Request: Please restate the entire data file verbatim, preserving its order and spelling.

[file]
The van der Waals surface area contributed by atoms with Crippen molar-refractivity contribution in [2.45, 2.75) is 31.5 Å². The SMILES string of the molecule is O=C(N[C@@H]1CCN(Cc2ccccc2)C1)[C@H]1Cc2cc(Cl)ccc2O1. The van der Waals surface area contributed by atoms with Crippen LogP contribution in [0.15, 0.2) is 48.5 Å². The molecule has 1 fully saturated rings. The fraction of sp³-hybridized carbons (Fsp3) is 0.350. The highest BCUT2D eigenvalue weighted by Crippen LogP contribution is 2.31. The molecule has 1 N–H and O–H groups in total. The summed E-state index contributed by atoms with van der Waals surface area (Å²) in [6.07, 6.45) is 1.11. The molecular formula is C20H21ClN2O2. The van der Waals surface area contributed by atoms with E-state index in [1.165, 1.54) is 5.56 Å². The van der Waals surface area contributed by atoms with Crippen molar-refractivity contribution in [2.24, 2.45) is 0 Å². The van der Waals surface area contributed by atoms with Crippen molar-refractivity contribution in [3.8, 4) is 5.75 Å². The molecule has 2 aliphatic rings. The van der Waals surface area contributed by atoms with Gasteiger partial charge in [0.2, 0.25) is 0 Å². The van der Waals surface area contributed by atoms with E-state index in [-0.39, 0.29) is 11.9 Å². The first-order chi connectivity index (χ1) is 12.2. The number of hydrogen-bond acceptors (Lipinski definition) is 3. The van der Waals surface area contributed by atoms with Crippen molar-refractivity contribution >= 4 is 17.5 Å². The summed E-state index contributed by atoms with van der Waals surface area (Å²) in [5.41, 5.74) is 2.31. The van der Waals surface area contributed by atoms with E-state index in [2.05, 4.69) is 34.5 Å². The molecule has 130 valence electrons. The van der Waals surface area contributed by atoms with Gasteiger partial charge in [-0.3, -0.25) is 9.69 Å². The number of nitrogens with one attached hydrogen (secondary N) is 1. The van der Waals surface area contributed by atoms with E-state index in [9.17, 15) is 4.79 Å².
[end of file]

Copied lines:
The van der Waals surface area contributed by atoms with Crippen molar-refractivity contribution in [2.45, 2.75) is 31.5 Å². The SMILES string of the molecule is O=C(N[C@@H]1CCN(Cc2ccccc2)C1)[C@H]1Cc2cc(Cl)ccc2O1. The van der Waals surface area contributed by atoms with Crippen LogP contribution in [0.15, 0.2) is 48.5 Å². The molecule has 1 fully saturated rings. The fraction of sp³-hybridized carbons (Fsp3) is 0.350. The highest BCUT2D eigenvalue weighted by Crippen LogP contribution is 2.31. The molecule has 1 N–H and O–H groups in total. The summed E-state index contributed by atoms with van der Waals surface area (Å²) in [6.07, 6.45) is 1.11. The molecular formula is C20H21ClN2O2. The van der Waals surface area contributed by atoms with E-state index in [1.165, 1.54) is 5.56 Å². The van der Waals surface area contributed by atoms with Crippen molar-refractivity contribution in [2.24, 2.45) is 0 Å². The van der Waals surface area contributed by atoms with Crippen molar-refractivity contribution in [3.8, 4) is 5.75 Å². The molecule has 2 aliphatic rings. The van der Waals surface area contributed by atoms with Gasteiger partial charge in [0.2, 0.25) is 0 Å². The van der Waals surface area contributed by atoms with E-state index in [-0.39, 0.29) is 11.9 Å². The first-order chi connectivity index (χ1) is 12.2. The number of hydrogen-bond acceptors (Lipinski definition) is 3. The van der Waals surface area contributed by atoms with Crippen molar-refractivity contribution >= 4 is 17.5 Å². The summed E-state index contributed by atoms with van der Waals surface area (Å²) in [5.41, 5.74) is 2.31. The van der Waals surface area contributed by atoms with E-state index in [2.05, 4.69) is 34.5 Å². The molecule has 130 valence electrons. The van der Waals surface area contributed by atoms with Gasteiger partial charge in [-0.3, -0.25) is 9.69 Å². The number of nitrogens with one attached hydrogen (secondary N) is 1. The van der Waals surface area contributed by atoms with E-state index in [9.17, 15) is 4.79 Å².